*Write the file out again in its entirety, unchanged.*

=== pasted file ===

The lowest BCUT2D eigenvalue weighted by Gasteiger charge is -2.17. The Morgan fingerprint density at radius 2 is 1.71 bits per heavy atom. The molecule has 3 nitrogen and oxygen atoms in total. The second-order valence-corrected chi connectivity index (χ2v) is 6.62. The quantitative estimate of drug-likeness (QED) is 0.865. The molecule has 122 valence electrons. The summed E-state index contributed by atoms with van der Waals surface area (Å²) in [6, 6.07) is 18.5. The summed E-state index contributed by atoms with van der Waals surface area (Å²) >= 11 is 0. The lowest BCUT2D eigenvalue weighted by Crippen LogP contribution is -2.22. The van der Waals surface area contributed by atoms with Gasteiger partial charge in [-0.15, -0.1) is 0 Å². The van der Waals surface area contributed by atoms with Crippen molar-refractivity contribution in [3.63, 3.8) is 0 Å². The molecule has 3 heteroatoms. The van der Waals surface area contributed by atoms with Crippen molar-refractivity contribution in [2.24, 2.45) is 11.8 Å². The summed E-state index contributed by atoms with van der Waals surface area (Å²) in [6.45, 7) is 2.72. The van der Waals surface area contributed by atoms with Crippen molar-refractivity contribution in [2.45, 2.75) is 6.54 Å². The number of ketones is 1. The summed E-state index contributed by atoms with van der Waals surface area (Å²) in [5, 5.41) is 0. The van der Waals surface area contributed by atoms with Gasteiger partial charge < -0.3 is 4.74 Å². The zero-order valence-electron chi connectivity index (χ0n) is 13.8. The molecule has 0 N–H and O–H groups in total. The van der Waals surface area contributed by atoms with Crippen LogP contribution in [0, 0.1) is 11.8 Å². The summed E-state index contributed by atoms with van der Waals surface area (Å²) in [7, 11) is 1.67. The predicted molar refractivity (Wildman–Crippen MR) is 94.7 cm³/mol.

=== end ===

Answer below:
The lowest BCUT2D eigenvalue weighted by Gasteiger charge is -2.17. The Morgan fingerprint density at radius 2 is 1.71 bits per heavy atom. The molecule has 3 nitrogen and oxygen atoms in total. The second-order valence-corrected chi connectivity index (χ2v) is 6.62. The quantitative estimate of drug-likeness (QED) is 0.865. The molecule has 122 valence electrons. The summed E-state index contributed by atoms with van der Waals surface area (Å²) in [6, 6.07) is 18.5. The summed E-state index contributed by atoms with van der Waals surface area (Å²) >= 11 is 0. The lowest BCUT2D eigenvalue weighted by Crippen LogP contribution is -2.22. The van der Waals surface area contributed by atoms with Gasteiger partial charge in [-0.15, -0.1) is 0 Å². The van der Waals surface area contributed by atoms with Crippen molar-refractivity contribution in [3.63, 3.8) is 0 Å². The molecule has 3 heteroatoms. The van der Waals surface area contributed by atoms with Crippen molar-refractivity contribution in [2.24, 2.45) is 11.8 Å². The summed E-state index contributed by atoms with van der Waals surface area (Å²) in [6.45, 7) is 2.72. The van der Waals surface area contributed by atoms with Crippen molar-refractivity contribution in [2.45, 2.75) is 6.54 Å². The number of ketones is 1. The summed E-state index contributed by atoms with van der Waals surface area (Å²) in [5, 5.41) is 0. The van der Waals surface area contributed by atoms with Gasteiger partial charge < -0.3 is 4.74 Å². The zero-order valence-electron chi connectivity index (χ0n) is 13.8. The molecule has 0 N–H and O–H groups in total. The van der Waals surface area contributed by atoms with Crippen LogP contribution in [0, 0.1) is 11.8 Å². The summed E-state index contributed by atoms with van der Waals surface area (Å²) in [7, 11) is 1.67. The predicted molar refractivity (Wildman–Crippen MR) is 94.7 cm³/mol.